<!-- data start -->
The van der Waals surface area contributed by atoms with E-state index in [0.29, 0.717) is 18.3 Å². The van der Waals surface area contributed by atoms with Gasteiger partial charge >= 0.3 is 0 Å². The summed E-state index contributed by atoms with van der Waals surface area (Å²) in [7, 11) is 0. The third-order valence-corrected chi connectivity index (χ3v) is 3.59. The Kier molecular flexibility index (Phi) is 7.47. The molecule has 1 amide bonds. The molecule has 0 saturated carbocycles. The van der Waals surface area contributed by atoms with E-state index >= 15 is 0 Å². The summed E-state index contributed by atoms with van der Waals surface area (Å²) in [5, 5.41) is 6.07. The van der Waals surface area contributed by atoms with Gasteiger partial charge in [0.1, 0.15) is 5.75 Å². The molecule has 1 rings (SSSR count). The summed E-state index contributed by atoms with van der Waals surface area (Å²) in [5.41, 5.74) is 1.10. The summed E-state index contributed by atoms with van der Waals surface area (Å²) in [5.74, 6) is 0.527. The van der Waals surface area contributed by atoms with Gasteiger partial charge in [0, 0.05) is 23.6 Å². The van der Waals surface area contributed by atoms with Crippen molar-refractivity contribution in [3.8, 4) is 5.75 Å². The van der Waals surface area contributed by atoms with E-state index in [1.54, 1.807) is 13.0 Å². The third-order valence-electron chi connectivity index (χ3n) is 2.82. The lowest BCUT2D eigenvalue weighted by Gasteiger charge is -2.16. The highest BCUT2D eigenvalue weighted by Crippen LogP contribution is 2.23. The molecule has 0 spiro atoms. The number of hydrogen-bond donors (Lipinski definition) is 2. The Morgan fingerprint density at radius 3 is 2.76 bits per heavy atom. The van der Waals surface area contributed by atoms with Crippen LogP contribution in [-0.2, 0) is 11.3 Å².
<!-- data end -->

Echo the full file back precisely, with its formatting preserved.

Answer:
The van der Waals surface area contributed by atoms with E-state index in [0.29, 0.717) is 18.3 Å². The van der Waals surface area contributed by atoms with Gasteiger partial charge >= 0.3 is 0 Å². The summed E-state index contributed by atoms with van der Waals surface area (Å²) in [7, 11) is 0. The third-order valence-corrected chi connectivity index (χ3v) is 3.59. The Kier molecular flexibility index (Phi) is 7.47. The molecule has 1 amide bonds. The molecule has 0 saturated carbocycles. The van der Waals surface area contributed by atoms with E-state index >= 15 is 0 Å². The summed E-state index contributed by atoms with van der Waals surface area (Å²) in [5, 5.41) is 6.07. The van der Waals surface area contributed by atoms with Gasteiger partial charge in [0.1, 0.15) is 5.75 Å². The molecule has 1 rings (SSSR count). The summed E-state index contributed by atoms with van der Waals surface area (Å²) in [5.41, 5.74) is 1.10. The summed E-state index contributed by atoms with van der Waals surface area (Å²) in [5.74, 6) is 0.527. The van der Waals surface area contributed by atoms with Gasteiger partial charge in [0, 0.05) is 23.6 Å². The van der Waals surface area contributed by atoms with Crippen molar-refractivity contribution in [3.8, 4) is 5.75 Å². The van der Waals surface area contributed by atoms with E-state index in [1.54, 1.807) is 13.0 Å². The third-order valence-electron chi connectivity index (χ3n) is 2.82. The lowest BCUT2D eigenvalue weighted by Gasteiger charge is -2.16. The highest BCUT2D eigenvalue weighted by Crippen LogP contribution is 2.23. The molecule has 0 spiro atoms. The number of hydrogen-bond donors (Lipinski definition) is 2. The Morgan fingerprint density at radius 3 is 2.76 bits per heavy atom. The van der Waals surface area contributed by atoms with Crippen LogP contribution in [-0.2, 0) is 11.3 Å².